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BEHP1136: Contingency Analytic Accounts of Experiences is a Course

BEHP1136: Contingency Analytic Accounts of Experiences

Time limit: 14 days
1.5 credits

$19.50 Enroll

Full course description

Time: 1 hour, 21 minutes
Credit: 1.5 Learning BACB CEs

Presenter: T.V. Joe Layng, Ph.D.

Course Description: Ludwig Wittgenstein, in The Philosophical Investigations, wrote:

Interlocutor: But you will surely admit that there is a difference between pain-behaviour accompanied by pain and pain-behaviour without any pain?

Wittgenstein: Admit it? What greater difference could there be?

Interlocutor: And yet you again and again reach the conclusion that the sensation itself is a nothing.

Wittgenstein: Not at all. It is not a something but it is not a nothing either!
Wittgenstein: The conclusion was only that a nothing would serve just as well as a something about which nothing could be said. We have only rejected the grammar which tries to force itself on us here …

 
How can there be a something about which nothing can be said? And what then differentiates it from a nothing? While this has been a problem for those trying to understand Wittgenstein, it may be the key for a behavior analytic approach to private experience. We make the error Wittgenstein was attempting to warn us about when we try to treat private experience as a something we can directly talk about, e.g., covert stimuli or behavior or consequences. There is no private image we see and respond to, there is no private speech produced and listened to. As Skinner (1963), in Behaviorism at Fifty, observes, “It took man a long time to understand that when he dreamed of a wolf, no wolf was actually there. It has taken him much longer to understand that not even a representation of a wolf is there.” Yet we have private experience. We can account for private experience not by trying to move the outside inside, overt behavior to covert behavior, but by taking our lead from Skinner (1963) that private experience is part of behavior or, perhaps more precisely, part of a contingency. And we may consider that the concept of behavior be extended to considering that seeing is the behavior of seeing, hearing is the behavior of hearing, and so on for all the senses. And that seeing or hearing in the absence of the thing seen or heard is simply seeing and hearing under the control of stimuli other than that which typically governs what is seen or heard. And much like the location of sweetness is not in the sugar nor in the tongue, but in the relation of the two as function of natural selection, private experience cannot be separated form the contingency from which it is a function and cannot be spoken of directly, but it may perhaps be understood.

Objectives:

  • Distinguish between Watsonian, methodological, and radical behaviorism.
  • Describe Skinner’s approach to private experience.
  • Describe the Goldiamond experiments that suggest no image or sensation is actually privately seen or felt.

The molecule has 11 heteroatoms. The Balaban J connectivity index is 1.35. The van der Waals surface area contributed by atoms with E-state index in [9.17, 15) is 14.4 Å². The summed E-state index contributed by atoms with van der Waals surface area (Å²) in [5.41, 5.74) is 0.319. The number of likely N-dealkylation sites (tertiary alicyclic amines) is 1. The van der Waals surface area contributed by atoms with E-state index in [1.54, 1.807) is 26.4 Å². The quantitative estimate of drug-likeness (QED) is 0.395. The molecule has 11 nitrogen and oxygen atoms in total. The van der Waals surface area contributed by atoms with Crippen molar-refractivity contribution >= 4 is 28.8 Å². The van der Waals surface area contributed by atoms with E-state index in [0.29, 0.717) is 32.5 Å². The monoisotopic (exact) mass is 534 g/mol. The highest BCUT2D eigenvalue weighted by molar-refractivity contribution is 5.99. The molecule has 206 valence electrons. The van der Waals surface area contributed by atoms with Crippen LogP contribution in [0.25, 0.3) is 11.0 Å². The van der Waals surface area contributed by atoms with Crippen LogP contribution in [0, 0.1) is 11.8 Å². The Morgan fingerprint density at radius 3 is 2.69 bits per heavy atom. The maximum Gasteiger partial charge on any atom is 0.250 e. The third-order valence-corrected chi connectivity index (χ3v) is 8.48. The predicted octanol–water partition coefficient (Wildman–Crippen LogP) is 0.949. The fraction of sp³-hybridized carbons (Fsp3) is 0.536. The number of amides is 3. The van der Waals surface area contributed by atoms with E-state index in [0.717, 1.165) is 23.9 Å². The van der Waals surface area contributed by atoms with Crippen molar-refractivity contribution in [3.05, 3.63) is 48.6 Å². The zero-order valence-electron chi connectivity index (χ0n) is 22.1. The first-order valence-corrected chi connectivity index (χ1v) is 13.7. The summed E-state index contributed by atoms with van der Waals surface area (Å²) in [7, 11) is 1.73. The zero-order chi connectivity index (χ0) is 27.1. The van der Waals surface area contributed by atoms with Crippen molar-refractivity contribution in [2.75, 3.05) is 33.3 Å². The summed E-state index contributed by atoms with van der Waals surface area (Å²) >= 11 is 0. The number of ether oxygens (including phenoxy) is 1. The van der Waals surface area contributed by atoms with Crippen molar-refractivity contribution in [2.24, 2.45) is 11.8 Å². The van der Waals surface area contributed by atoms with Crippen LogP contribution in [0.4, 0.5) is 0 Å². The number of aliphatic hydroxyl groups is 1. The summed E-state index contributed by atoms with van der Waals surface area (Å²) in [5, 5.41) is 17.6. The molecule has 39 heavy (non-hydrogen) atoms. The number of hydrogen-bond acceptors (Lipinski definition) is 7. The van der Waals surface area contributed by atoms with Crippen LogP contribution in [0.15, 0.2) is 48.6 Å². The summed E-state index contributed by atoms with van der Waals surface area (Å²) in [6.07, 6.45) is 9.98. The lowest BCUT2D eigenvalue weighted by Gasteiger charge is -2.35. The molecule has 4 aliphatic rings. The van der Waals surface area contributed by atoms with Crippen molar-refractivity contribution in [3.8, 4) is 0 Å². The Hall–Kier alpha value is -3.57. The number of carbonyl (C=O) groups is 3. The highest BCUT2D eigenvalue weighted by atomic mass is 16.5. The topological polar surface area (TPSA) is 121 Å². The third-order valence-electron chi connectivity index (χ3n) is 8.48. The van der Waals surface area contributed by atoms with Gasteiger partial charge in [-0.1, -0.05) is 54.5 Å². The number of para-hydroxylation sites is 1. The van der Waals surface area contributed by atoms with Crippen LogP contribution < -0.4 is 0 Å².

• Describe how we learn to talk about our private experience.
  • Distinguish between being a part of behavior (or a contingency) and behavior.
  • Describe how the behavior of driving can occur with no car or road present?
  • Describe the difference between seeing/hearing in the presence of a stimulus and seeing/hearing when the thing seen or heard is absent.
  • Explain why hearing yourself privately speak is not evidence for subvocal speech.
  • Describe the role of SDI guidance in comprehension.
  • Explain how we may account for “free thinking.”
  • Explain the role of the program in investigating thinking.

Keywords:Thinking, Skinner, radical, Watsonian, methodological, private, emotions, thinking, behaviorists, covert stimuli, dimensional and instructional control, private events, SDI, hearing, speaking, contingency

Rating: This course is recommended for BCBAs and BCaBAs with background knowledge of the concepts and principles of behavior analysis. 

Access: 2 weeks


Note: The two weeks' access begins at the time of purchase, not the time of log in; purchasing multiple course subscriptions will not extend your access.

Effective July 23, 2018, each ABA type-2 on-demand CE course may be extended a maximum of three times within six months of the original course purchase. After six months from the original date of purchase, the course will need to be purchased again.

​If you experience difficulty while registering, please email abace@fit.edu.            

Important note:  If you are taking this course to maintain your BACB certification, you will need to write your certification number to your certificate of completion, as the BACB requires that your certificate of completion includes your certification number.


Refund Policy

Refunds are not provided once a course has been accessed.    


These workshops are presented in partnership between the Florida Tech ABA Online program and ABA Technologies, Inc. ABA Technologies, Inc., is a BACB-approved provider of type-2 continuing education hours (provider number: OP-02-0023)